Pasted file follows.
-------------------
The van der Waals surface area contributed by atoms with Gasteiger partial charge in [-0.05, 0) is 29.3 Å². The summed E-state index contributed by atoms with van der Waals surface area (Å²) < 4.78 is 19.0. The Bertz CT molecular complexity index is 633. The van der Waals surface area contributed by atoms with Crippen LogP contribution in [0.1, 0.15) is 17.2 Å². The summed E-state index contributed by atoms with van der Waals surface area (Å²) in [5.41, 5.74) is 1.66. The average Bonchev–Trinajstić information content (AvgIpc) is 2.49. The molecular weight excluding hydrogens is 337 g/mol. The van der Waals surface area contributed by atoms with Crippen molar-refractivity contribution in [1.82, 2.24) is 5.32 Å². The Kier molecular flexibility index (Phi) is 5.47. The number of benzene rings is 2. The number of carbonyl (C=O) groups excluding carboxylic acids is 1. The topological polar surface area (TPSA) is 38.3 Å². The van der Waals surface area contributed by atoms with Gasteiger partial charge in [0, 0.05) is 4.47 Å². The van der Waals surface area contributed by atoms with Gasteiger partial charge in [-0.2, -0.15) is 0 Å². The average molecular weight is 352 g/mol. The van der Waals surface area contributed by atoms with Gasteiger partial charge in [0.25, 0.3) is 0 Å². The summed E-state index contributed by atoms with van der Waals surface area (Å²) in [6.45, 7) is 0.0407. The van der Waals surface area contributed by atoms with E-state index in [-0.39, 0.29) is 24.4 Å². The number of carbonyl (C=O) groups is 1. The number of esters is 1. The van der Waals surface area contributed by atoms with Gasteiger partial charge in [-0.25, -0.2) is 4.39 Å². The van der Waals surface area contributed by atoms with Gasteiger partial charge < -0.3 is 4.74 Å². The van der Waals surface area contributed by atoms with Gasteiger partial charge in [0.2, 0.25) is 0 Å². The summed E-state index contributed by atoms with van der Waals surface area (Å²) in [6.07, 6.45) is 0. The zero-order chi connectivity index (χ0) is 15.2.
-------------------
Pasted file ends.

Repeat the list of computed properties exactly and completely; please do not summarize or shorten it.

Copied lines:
The van der Waals surface area contributed by atoms with Gasteiger partial charge in [-0.05, 0) is 29.3 Å². The summed E-state index contributed by atoms with van der Waals surface area (Å²) < 4.78 is 19.0. The Bertz CT molecular complexity index is 633. The van der Waals surface area contributed by atoms with Crippen LogP contribution in [0.1, 0.15) is 17.2 Å². The summed E-state index contributed by atoms with van der Waals surface area (Å²) in [5.41, 5.74) is 1.66. The average Bonchev–Trinajstić information content (AvgIpc) is 2.49. The molecular weight excluding hydrogens is 337 g/mol. The van der Waals surface area contributed by atoms with Crippen molar-refractivity contribution in [1.82, 2.24) is 5.32 Å². The Kier molecular flexibility index (Phi) is 5.47. The number of benzene rings is 2. The number of carbonyl (C=O) groups excluding carboxylic acids is 1. The topological polar surface area (TPSA) is 38.3 Å². The van der Waals surface area contributed by atoms with Gasteiger partial charge in [0, 0.05) is 4.47 Å². The van der Waals surface area contributed by atoms with Gasteiger partial charge in [-0.2, -0.15) is 0 Å². The average molecular weight is 352 g/mol. The van der Waals surface area contributed by atoms with Gasteiger partial charge in [0.25, 0.3) is 0 Å². The summed E-state index contributed by atoms with van der Waals surface area (Å²) in [6.45, 7) is 0.0407. The van der Waals surface area contributed by atoms with E-state index in [-0.39, 0.29) is 24.4 Å². The number of carbonyl (C=O) groups is 1. The number of esters is 1. The van der Waals surface area contributed by atoms with Gasteiger partial charge in [-0.25, -0.2) is 4.39 Å². The van der Waals surface area contributed by atoms with Gasteiger partial charge < -0.3 is 4.74 Å². The van der Waals surface area contributed by atoms with Gasteiger partial charge in [0.2, 0.25) is 0 Å². The summed E-state index contributed by atoms with van der Waals surface area (Å²) in [6.07, 6.45) is 0. The zero-order chi connectivity index (χ0) is 15.2.